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Business Economics Assessment

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Business Economics MBA - DL Assessment Due Date: 21st December 2009 Word Count: 1750 Author Olutomi Nneka Oyefuga UB 08030168 Course MBA DL Business Economics MAN4100M Module Leader Damian Ward Contents QUESTION 1A 4 Introduction 4 Key Demand Side Drivers of Price For Vehicles 4 Conclusion 6 QUESTION 1B 7 Introduction 7 Effectiveness of Price Discounting During Recession 7 Price Discrimination 8 Conclusion 8 References Ref Title A Charging Ahead, The Economist San Francisco, August 21st 2008 QUESTION 1A INTRODUCTION Price Elasticity measures the response of demand to a change in price (Begg & Ward), and adopting pricing strategies relevant to a particular product or service remains one of the biggest challenges faces by managers. The demand side drivers of price must therefore be clearly understood, taking into account the end objectives, so as to measure performance against these. It is however worthwhile to note that from the case study [Ref. A], the demand for GM cars is seen to be price elastic as an increase in car prices - by way of retracting 'employee discounts' in this case - resulted in less demand. Conversely a decrease in the prices would have resulted in an increase in the demand for the cars. ...read more.


The company may therefore need to incorporate prices of substitute and complement goods into its pricing strategies in order to stay competitive. Consumer Needs, Tastes and Spending Trends The needs and tastes of the end user and their spending trends will affect the demand drivers of price for vehicles, as shifts occur in customer reactions and perceptions. The advancements in technology are very good examples of this, as future advancements could reduce the demand for older products. If consumers developed an improvement in preference or taste for GM vehicles, this would result in an increase in demand regardless of the price, resulting in a shift in the demand curve from D1 to D2. If on the other hand consumers regarded GM vehicles as being 'out-dated' for example, the demand would decrease, even if there were a reduction in prices to remain competitive. This would result in a leftward shift from D2 to D1. Environmental Factors Environmental factors can affect the demand for vehicles. For example, GM thrives on manufacturing vehicles that are environmental friendly, and with lower CO2 emissions. Many of the company's objectives rely on this, and this is a reason why several consumers remain faithful to GM brands, e.g. ...read more.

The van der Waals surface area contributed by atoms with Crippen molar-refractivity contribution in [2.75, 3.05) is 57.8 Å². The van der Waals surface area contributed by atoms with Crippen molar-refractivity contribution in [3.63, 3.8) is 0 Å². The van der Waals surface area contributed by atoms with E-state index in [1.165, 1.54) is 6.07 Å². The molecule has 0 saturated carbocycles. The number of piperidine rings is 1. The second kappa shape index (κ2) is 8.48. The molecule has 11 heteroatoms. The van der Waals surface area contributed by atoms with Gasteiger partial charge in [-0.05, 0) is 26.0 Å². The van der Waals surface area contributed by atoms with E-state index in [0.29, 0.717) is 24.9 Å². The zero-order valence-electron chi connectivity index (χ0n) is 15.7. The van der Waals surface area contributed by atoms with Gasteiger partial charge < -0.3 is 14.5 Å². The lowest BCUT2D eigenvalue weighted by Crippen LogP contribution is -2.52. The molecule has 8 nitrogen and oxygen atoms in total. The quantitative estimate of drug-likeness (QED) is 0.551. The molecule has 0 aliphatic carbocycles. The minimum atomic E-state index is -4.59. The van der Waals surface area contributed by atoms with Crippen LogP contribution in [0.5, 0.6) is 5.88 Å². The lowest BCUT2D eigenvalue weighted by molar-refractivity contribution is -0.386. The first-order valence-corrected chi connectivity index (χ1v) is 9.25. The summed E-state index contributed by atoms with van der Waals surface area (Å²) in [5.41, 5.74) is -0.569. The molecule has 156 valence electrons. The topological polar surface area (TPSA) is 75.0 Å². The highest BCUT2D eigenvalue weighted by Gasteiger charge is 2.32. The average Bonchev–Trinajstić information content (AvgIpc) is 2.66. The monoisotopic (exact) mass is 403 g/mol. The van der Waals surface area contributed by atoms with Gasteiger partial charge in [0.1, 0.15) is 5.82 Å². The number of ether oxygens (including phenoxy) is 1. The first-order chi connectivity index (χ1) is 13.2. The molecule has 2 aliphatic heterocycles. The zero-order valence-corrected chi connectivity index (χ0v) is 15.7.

The figure below shows price elastic demand curve, which illustrates how total revenue is affected by reductions in prices and increases in the demand for GM vehicles. It can be seen that for a small discount in the price of the vehicles, i.e. from P2 to P1, there is an increase in demand from DQ2 to D Q1, and for a larger discount, from P1 to P3, from DQ1 to D Q3. The rectangle shows the total revenue represented by the corresponding price change, and the impact of the price reduction on the total revenue is the difference in size between the two rectangles. PRICE DISCRIMINATION Pricing discrimination is likely to provide useful benefits if discounts are to be adopted in the long term. So whilst the recession may have affected the US, and Europe, and discounts could be adopted, prices may be hiked in other regions, e.g. Africa, where different groups of consumers exist which very dispersed spending trends. CONCLUSION Pricing discounts should be used to exploit price elasticity, but should only be used in the short term, as this can be financially unhealthy if production costs are not met, and can also adversely impact a company's market share. Pricing strategies should therefore elude from blanket pricing, so as to appease both cost-conscious and value-conscious consumers without cutting prices. ANNEXES A. Bibliography B. Glossary BIBLIOGRAPHY MATERIAL USED 1. ...read more.

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